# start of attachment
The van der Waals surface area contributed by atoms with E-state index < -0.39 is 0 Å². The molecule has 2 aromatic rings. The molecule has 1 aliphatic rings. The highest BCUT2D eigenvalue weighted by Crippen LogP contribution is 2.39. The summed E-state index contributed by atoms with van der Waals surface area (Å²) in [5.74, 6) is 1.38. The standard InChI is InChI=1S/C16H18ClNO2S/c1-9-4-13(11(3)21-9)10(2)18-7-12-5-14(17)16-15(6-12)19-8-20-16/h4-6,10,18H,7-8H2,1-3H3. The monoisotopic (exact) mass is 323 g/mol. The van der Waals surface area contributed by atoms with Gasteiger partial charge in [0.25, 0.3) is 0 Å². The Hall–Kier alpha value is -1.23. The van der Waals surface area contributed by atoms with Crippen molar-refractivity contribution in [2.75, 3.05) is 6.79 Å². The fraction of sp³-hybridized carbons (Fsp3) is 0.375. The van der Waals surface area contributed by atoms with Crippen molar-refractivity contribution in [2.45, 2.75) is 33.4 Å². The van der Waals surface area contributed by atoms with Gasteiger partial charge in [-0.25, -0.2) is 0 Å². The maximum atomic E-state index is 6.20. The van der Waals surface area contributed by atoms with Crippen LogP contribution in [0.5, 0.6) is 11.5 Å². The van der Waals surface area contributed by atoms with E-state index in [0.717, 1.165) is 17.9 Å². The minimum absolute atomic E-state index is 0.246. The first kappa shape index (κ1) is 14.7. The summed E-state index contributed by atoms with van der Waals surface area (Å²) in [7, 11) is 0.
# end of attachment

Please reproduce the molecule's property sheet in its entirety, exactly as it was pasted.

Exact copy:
The van der Waals surface area contributed by atoms with E-state index < -0.39 is 0 Å². The molecule has 2 aromatic rings. The molecule has 1 aliphatic rings. The highest BCUT2D eigenvalue weighted by Crippen LogP contribution is 2.39. The summed E-state index contributed by atoms with van der Waals surface area (Å²) in [5.74, 6) is 1.38. The standard InChI is InChI=1S/C16H18ClNO2S/c1-9-4-13(11(3)21-9)10(2)18-7-12-5-14(17)16-15(6-12)19-8-20-16/h4-6,10,18H,7-8H2,1-3H3. The monoisotopic (exact) mass is 323 g/mol. The van der Waals surface area contributed by atoms with Gasteiger partial charge in [0.25, 0.3) is 0 Å². The Hall–Kier alpha value is -1.23. The van der Waals surface area contributed by atoms with Crippen molar-refractivity contribution in [2.75, 3.05) is 6.79 Å². The fraction of sp³-hybridized carbons (Fsp3) is 0.375. The van der Waals surface area contributed by atoms with Crippen molar-refractivity contribution in [2.45, 2.75) is 33.4 Å². The van der Waals surface area contributed by atoms with Gasteiger partial charge in [-0.25, -0.2) is 0 Å². The maximum atomic E-state index is 6.20. The van der Waals surface area contributed by atoms with Crippen LogP contribution in [0.5, 0.6) is 11.5 Å². The van der Waals surface area contributed by atoms with E-state index in [0.717, 1.165) is 17.9 Å². The minimum absolute atomic E-state index is 0.246. The first kappa shape index (κ1) is 14.7. The summed E-state index contributed by atoms with van der Waals surface area (Å²) in [7, 11) is 0.